The federal government has promised to launch a Canadian Poverty Reduction Strategy in the coming weeks or months on the basis of now completed consultations with Canadians and the still ongoing deliberations of an advisory committee. As part of this process, there has been discussion about which poverty or low income measure or measures should be used for the purpose of monitoring levels and trends in the incidence of poverty and gauging the impact of poverty reduction policies. At various times, there have been calls for an official Canadian poverty line, as exists in the United States and some other countries, and some have called for poverty reduction targets which would require the specification of a poverty line or lines. (SeeRead More »
2018 Federal Budget Analysis February 14, 2018Watch this space for response and analysis of the federal budget from CCPA staff and our Alternative Federal Budget partners. More information will be added as it is available. Commentary and Analysis Some baby steps for dad and big steps forward for women, by Kate McInturff (CCPA) An ambition constrained budget, by David Macdonald (CCPA) Five things […] Canadian Centre for Policy AlternativesCED in Manitoba – The Video January 29, 2018Community Economic Development in Manitoba – nudging capitalism out of the way? Canadian Centre for Policy AlternativesWith regional management BC’s iconic forest industry can benefit British Columbians rather than multinational corporations January 17, 2018Forests are one of the iconic symbols of BritishRead More »
[unable to retrieve full-text content]The real problem is the absence of a sustainable growth model. My latest Globe ROB column.Read More »
Here is a short research paper I wrote for the Broadbent Institute.
And here is a short summary:
The Liberal government have promised to make progressive changes to the Working Income Tax Benefit (WITB) in next week’s budget.
Let’s hope that they deliver. The increased insecurity of work and low hourly wages for many workers mean that many Canadians live in poverty even though they have a significant attachment to the paid work force.
The WITB is directed to the working poor, that is, individuals and families who have significant earnings, and sometimes even work full-time for a full year, but still live in poverty. About one
The consensus forecast of just about everybody – the IMF, the OECD, the Bank of Canada, the Canadian banks – is that Canada will share in a global recovery from the stagnation which followed the financial crisis of a decade ago. All of the major economies – the US, the EU, China, Japan – are growing; business investment is finally on the upswing from depressed levels; world trade is on the rise again; and fiscal austerity has more or less run its course. Central bankers, we are told, can be counted on to only gradually increase ultra low interest rates even as growth returns to near normal levels and employment recovers.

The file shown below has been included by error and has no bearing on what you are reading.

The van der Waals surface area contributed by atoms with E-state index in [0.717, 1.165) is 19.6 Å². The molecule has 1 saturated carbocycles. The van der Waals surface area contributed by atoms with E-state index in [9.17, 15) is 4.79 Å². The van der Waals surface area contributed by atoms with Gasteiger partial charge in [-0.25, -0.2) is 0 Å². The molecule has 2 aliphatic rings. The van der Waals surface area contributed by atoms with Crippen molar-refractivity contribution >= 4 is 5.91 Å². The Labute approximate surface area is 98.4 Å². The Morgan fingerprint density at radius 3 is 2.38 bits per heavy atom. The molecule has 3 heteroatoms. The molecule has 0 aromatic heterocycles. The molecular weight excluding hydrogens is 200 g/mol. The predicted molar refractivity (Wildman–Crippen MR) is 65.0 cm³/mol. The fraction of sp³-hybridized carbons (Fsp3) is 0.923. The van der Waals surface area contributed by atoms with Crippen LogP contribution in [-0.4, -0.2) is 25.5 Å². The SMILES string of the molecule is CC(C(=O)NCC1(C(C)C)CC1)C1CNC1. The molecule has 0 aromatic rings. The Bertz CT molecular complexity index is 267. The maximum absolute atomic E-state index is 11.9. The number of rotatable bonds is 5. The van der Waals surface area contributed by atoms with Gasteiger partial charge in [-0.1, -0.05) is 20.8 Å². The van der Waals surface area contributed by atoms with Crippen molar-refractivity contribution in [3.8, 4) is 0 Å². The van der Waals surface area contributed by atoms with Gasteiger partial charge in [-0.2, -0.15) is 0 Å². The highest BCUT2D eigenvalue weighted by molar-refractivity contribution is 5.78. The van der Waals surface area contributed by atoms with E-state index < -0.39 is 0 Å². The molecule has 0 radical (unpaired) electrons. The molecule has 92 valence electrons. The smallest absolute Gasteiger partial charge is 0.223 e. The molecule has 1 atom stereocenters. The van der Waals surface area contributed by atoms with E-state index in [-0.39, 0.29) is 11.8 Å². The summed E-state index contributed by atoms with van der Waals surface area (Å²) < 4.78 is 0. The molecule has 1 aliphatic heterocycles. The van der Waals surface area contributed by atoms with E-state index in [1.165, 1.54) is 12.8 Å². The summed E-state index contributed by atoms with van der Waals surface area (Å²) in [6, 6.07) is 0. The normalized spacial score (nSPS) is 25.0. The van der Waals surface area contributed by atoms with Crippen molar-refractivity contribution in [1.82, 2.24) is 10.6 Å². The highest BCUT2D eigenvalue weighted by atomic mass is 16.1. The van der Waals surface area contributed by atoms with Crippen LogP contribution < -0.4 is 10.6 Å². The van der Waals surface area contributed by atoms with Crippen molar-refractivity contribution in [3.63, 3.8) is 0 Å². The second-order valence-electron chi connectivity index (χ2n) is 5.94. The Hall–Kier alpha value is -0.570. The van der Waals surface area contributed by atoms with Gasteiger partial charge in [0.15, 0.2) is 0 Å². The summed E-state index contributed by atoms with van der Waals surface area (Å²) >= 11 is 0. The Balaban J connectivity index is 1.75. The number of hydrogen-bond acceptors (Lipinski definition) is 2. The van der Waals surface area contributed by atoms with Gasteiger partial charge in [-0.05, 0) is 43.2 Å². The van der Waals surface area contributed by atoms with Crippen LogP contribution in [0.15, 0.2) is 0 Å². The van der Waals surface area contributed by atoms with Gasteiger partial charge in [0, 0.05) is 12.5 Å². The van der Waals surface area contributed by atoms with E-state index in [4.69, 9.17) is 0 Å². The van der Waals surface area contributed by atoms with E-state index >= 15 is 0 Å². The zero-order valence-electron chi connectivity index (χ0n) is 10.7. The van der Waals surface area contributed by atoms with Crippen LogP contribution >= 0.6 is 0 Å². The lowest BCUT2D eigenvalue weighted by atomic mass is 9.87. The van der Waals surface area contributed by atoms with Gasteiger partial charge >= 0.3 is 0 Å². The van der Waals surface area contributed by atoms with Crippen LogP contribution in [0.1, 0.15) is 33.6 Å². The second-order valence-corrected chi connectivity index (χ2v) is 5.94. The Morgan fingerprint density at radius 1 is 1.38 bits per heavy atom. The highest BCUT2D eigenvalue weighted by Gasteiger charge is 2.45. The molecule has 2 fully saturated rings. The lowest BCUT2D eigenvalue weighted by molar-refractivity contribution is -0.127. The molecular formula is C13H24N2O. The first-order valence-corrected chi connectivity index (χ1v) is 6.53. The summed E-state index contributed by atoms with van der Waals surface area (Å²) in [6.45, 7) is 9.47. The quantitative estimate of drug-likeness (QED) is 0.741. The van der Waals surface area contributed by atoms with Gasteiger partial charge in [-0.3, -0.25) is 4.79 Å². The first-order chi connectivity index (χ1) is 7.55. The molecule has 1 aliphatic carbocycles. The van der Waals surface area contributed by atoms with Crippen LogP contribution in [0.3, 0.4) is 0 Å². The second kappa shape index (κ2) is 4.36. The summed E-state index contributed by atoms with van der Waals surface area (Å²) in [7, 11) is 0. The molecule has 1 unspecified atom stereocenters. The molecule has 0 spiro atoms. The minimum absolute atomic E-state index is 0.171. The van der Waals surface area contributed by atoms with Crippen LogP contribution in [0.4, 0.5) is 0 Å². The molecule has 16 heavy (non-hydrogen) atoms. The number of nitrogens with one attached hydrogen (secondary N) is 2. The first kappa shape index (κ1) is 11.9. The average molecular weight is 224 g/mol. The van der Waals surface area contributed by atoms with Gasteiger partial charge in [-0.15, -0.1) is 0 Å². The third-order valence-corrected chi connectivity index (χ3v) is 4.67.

The world economy is forecast to grow about 3.7% in 2018, and Canada is forecast to grow at a respectable 2.5%, a bit below the rate in 2017.
This relatively optimistic
There was little or no media coverage of the release of data on the distribution of the wealth of Canadians in 2016 last week, perhaps because there has been little or no change since the last Survey of Financial Security in 2012.
The top 20% of Canadians own 67.3% of all net worth (assets of all kinds minus liabilities), almost exactly the same as in 2012.
The bottom 20% have no net worth, and the bottom 40% collectively own just 2.3% of all net worth.
The top 20% also own 74.6% of all financial assets (stocks, bonds, bank deposits etc) held outside of RRSPs and registered pension plans, while the bottom 40% collectively own just 3.5% of such assets. Financial assets outside of pensions total $1.4 trillion.
Unfortunately, the new data does not detail the breakdown within the top 20%.
The 2017 Economic and Fiscal Update provides some detailed data (see pp. 51-53) on who will be impacted by the government’s plan to limit how much passive investment income can be earned in a private corporation.
Income from investments held in a private corporation is taxed at a lower rate than investments held by a person in a non registered account such as an RRSP or TFSA. For most small businesses, there is no incentive to save in a private corporation rather than an RRSP of TFSA.
Responding to anguished cries from small business, the vast majority of which are not impacted at all, Minister Morneau will allow $50,000 of income to be earned within a private corporation. This is equivalent to assets of more than $1 million.
The government estimates that putting a cap on private
To read the media today, one would think that NAFTA is a keystone of Canadian prosperity and that renegotiation could lead to a national economic disaster.